• Decreases Stress and Associated Diseases

    • Improves Breathing

    • Brings Body into Balance with Itself as Well as with Mind and Spirit

     

    In short, people experience improved overall health and a greater sense of well-being.

  • Why is everybody doing yoga?

    Because it makes them feel better every day.

  • Who should avoid yoga?

    I can't think of anyone. It may be that some people should avoid specific poses because of health conditions. For instance, a person with high blood pressure or glaucoma might want to avoid the more strenuous of inverted poses. If you have a health concern, consult with your health professional and let your yoga teacher know what you need to be careful of.

  • How long does it take to see a difference?
How often do you have to practice to see a difference?

    It depends on how often you practice your yoga. Even once a week, say, in class, makes a profound difference over time. one student who began with week arms and a precarious gate became sturdy and walked with confidence in less than a year.

     

    If you practice more often the changes happen more rapidly. Another student went out and bought dvds so she could practice daily. By the end of her first year she had catapulted beyond anything I?d ever seen a student accomplish--especially in so short a time.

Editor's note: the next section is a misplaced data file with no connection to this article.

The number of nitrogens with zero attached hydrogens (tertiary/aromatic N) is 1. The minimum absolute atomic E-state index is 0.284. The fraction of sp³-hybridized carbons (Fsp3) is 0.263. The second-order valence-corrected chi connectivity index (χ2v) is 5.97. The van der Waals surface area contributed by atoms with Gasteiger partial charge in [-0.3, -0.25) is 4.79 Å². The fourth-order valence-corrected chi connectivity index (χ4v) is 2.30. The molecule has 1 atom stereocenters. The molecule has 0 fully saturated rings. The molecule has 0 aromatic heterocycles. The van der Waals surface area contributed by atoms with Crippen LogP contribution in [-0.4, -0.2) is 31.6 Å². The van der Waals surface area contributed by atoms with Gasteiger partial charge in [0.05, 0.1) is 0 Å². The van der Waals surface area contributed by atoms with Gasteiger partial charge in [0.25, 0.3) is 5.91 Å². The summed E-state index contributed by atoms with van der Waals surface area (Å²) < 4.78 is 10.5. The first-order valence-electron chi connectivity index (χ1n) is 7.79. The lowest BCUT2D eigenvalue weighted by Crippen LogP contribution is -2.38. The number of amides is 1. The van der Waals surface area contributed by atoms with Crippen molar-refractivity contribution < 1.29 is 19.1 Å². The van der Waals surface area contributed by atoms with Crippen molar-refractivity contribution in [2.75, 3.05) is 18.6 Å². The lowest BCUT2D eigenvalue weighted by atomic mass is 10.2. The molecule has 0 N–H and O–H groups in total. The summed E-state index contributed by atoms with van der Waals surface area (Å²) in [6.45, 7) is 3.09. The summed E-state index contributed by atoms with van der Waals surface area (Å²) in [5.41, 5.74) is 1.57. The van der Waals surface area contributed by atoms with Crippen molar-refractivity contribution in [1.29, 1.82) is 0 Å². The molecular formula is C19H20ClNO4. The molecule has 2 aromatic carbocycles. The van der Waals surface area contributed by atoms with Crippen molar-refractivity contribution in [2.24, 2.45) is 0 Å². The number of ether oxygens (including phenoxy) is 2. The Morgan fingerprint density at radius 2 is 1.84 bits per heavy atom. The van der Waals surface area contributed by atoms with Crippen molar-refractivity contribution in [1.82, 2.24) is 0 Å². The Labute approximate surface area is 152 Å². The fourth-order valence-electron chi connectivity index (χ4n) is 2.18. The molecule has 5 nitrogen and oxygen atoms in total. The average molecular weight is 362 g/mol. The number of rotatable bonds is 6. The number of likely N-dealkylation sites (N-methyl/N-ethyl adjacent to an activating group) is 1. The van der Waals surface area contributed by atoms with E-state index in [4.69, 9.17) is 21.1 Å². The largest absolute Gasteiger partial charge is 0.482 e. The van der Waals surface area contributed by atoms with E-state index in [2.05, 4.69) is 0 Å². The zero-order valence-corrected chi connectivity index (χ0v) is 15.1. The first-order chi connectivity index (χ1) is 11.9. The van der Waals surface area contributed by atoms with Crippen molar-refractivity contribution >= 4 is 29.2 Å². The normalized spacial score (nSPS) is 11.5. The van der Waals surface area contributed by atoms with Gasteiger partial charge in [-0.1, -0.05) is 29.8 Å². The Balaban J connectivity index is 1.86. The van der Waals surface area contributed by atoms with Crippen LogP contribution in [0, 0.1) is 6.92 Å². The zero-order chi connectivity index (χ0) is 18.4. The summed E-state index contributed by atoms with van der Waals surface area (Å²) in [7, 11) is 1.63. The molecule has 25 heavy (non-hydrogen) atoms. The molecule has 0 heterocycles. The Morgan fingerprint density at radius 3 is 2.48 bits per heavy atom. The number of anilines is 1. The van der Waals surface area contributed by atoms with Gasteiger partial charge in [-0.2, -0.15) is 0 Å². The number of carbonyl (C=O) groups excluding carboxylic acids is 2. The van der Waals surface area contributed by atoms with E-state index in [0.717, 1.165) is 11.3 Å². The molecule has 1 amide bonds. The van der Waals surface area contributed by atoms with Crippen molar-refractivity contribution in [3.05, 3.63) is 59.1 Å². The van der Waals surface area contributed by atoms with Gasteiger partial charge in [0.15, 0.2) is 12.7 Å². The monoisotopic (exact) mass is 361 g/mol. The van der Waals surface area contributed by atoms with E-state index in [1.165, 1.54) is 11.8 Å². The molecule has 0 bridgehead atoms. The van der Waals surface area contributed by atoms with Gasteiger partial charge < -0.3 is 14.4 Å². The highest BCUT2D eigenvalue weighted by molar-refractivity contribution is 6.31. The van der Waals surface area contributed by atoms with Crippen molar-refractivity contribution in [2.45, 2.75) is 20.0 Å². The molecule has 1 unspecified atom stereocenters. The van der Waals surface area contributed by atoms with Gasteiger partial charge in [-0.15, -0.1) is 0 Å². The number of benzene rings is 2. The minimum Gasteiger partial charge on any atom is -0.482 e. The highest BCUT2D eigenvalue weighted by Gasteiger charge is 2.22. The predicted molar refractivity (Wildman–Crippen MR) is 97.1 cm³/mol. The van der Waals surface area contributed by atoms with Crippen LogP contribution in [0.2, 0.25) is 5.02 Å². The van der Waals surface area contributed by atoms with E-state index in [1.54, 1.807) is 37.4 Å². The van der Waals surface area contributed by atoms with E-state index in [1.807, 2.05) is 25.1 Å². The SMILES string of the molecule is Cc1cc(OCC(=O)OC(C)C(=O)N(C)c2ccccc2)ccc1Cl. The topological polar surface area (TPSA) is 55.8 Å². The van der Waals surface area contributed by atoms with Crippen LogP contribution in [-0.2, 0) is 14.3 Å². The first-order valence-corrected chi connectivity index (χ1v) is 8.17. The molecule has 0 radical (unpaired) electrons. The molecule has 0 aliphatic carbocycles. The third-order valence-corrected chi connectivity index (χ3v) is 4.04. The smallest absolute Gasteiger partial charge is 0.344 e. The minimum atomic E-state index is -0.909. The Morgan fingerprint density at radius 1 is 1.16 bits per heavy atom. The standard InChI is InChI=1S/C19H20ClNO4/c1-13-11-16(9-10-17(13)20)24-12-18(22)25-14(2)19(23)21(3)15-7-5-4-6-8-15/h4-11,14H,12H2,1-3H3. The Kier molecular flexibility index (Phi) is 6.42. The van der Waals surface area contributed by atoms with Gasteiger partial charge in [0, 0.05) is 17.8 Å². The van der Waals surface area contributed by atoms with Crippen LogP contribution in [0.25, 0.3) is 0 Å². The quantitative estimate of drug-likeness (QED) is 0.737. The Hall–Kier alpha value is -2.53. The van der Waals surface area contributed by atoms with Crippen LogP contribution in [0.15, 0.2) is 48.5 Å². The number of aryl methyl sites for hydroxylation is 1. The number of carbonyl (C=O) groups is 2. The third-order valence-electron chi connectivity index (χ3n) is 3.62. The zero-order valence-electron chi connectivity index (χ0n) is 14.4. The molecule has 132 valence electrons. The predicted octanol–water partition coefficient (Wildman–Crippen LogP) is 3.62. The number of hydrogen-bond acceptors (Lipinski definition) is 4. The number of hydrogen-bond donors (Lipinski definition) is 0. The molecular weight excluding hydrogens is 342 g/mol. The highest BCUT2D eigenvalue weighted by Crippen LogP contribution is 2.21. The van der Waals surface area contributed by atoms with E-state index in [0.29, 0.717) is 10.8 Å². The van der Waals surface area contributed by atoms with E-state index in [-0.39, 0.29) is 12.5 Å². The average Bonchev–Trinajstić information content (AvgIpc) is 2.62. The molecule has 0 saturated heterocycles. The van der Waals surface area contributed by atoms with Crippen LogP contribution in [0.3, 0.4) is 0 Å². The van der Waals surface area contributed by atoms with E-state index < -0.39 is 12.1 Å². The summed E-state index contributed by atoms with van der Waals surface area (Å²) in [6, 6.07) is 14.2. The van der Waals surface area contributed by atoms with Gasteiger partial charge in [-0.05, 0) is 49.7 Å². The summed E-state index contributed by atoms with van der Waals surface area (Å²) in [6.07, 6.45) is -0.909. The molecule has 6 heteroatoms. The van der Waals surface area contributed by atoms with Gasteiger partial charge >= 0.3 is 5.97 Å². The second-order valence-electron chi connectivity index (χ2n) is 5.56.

Early on in my yoga career it took me three weeks of classes to feel a difference in how I felt every day. I said that to one group of students and several of them piped up that they?d noticed a difference in the week following their first class!

     

    Whether fast or slow, the changes happen. It starts with feeling better as you go about life, then, one day, you notice you can do what you couldn?t when you started.

     

  • How does yoga differ from other forms of exercise?

    A few years back, Yoga Journal conducted a comparison of athletes from a variety of disciplines (running, weight-lifting, etc., and yoga). All of them spent approximately the same amount of time working out. They discovered that, physically speaking, yogis (even though yoga is not considered aerobic) were equal to any other athlete in fitness, strength, cardiovascular health, etc. And they were more flexible!

     

    Another difference, for those of us who don?t aspire to athletic heights, is that with yoga you can start small, be gentle with yourself, and improve over time.

     

    Yoga encourages us listen to our own bodies. It is a kind of physical meditation that helps us to cultivate everyday mindfulness. Along the way it helps us become more compassionate toward ourselves as well as toward others.

     

    Gently, over time, yoga brings body, mind, and spirit into balance.

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designed to provide a means for sites to earn advertising fees by advertising and linking to amazon.com. © 2012 Jinjer Stanton